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Data Storage and Protection
JOIN US: Discuss trends in Data Storage, Protection and Privacy.
   a month ago
#eweekchatDevOps & Agile DevelopmentJOIN US: Discuss all things DevOps & Agile Development, focusing on key trends, best practices, and predictions.
James Maguire
Q8. What do you expect for the future of data storage, protection and privacy, say 3-5 years out?
Paul Speciale
A8. Software defined (obvious), more automated (autonomous?) management and more power in custom data management policies.
Stephen Manley
A8. Prediction 1: Smarter systems that manage storage, data, and protection for you. With data in so many places, people can't keep managing it directly. We should never have to provision storage, update SW, install security patches, configure backup schedules, or refresh HW.
Paul Speciale
A8. Solutions will be more portable, as we vendors will also deliver solutions that can run where they are needed.
Panasas, Inc.
In spite of us all wanting it, in 3-5 years flash prices will not have come down enough for all storage to be flash-based. Our appetites for data are growing too quickly, even a small delta in price multiplied by PBs will be a big cost.
Panasas, Inc.
To protect your data, all compute and storage will have to go to “zero trust” architectures. That’s a buzzword that the industry doesn’t quite know how to implement yet, but we’re going to see vendors trying to figure it out over the next 3-5 years.
Stephen Manley
A8. Prediction 2: Built in ransomware protection. Ransomware isn't going away. Therefore, every "DIY" guide, every manual step is going to be replaced with something automatic.
Panasas, Inc.
“Data has mass, it takes energy to move it” is an old saying, but it has value as a simple analogy for what drives storage architectures. As data grows it will tend to clump together, as mass does, because of the lower cost to move it shorter distances.
Panasas, Inc.
Extreme centralization of data brings all sorts of value in making use of disparate data for a common goal, but also brings all sorts of risks as the motherload of hacking. Balancing those forces (the mass analogy again) will be the job of “storage architecture”.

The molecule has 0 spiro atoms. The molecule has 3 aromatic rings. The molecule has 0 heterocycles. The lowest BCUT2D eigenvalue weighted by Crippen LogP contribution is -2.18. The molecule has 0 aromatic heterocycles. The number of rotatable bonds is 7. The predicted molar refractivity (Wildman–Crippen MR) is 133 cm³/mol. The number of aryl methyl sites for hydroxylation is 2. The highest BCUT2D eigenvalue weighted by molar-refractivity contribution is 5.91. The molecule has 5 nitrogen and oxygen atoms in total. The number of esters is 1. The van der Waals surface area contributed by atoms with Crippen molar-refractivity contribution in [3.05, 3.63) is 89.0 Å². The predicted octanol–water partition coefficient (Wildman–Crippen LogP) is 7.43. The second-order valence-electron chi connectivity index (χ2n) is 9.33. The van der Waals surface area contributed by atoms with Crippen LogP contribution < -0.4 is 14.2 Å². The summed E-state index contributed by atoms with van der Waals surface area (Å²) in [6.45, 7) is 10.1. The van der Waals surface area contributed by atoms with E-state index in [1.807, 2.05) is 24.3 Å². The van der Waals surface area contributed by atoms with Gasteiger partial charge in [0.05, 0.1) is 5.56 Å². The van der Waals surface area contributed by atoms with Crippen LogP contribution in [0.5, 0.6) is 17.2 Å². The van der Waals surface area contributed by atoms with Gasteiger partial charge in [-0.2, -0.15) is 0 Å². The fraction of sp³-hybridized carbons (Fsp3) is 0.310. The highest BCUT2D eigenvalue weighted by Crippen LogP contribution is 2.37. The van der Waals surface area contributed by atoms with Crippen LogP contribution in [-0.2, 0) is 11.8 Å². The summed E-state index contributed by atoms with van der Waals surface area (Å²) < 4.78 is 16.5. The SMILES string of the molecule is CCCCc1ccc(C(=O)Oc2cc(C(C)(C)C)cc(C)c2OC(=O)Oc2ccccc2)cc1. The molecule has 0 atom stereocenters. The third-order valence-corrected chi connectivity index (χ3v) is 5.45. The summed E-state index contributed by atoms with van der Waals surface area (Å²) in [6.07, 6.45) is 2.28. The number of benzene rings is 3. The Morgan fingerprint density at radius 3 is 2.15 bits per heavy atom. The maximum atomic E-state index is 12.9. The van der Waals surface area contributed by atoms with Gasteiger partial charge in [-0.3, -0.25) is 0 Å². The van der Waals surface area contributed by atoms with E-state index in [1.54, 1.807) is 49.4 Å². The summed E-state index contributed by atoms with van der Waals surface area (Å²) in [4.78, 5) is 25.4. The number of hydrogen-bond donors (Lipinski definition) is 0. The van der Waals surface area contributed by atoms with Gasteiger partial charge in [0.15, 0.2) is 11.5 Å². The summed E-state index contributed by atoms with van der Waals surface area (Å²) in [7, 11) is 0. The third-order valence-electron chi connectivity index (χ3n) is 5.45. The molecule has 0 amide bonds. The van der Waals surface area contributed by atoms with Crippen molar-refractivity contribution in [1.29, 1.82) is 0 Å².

Steve McDowell
A8. Prediction: Intelligent tiering will be built into storage systems. There are significant cost disparities between 3D XPOINT, TLC, QLC, spinning HDDs + all the cloud options. IT needs some help. Storage vendors will step up.

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Panasas, Inc.
@makitadremel What is the core value prop of public clouds? They'll take the load of managing your fleet of hardware and networking. Storage is not terribly different, the fleet of hardware needs managing, and it can be done with lots of automation.
Celebrus
A5. With more focus on owning first-party data, and the compliance elements therein, we are seeing a continued push toward building a “single source of truth” for greater visibility and governance moving forward. #eWEEKChat
Stephen Manley
A8. Prediction 3: People will pay for results. We've already moved away from bespoke data environments. As data infrastructure becomes more standardized, organizations will not stand for many bills for piece parts. They want a single, clear bill for the value they're getting.
Steve McDowell
A8. Storage-as-a-Service becomes a much bigger piece of the market. In a world where data streams endlessly, its very compelling to have the capacity-on-demand that as-a-service offers. And OpEx dollars are always easier to find than CapEx!
Daniel Graves
A8 We've discussed the trends - more data, more places, more regulations, more complexity. Investments will be made to make data easier despite these headwinds. Programmable data infrastructure will enable automation, and ML will help classify and govern.
Panasas, Inc.
@CelebrusTech A single data storage solution that handles all your data can be both much easier to manage and higher performance than a set of silos.
Panasas, Inc.
@sr_mcdowell I'll debate tiering as a solution. The core question is whether your data goes cold over time and is rarely referenced after that. If that's not true, then tiering is slower and more expensive. In AI/ML its not true.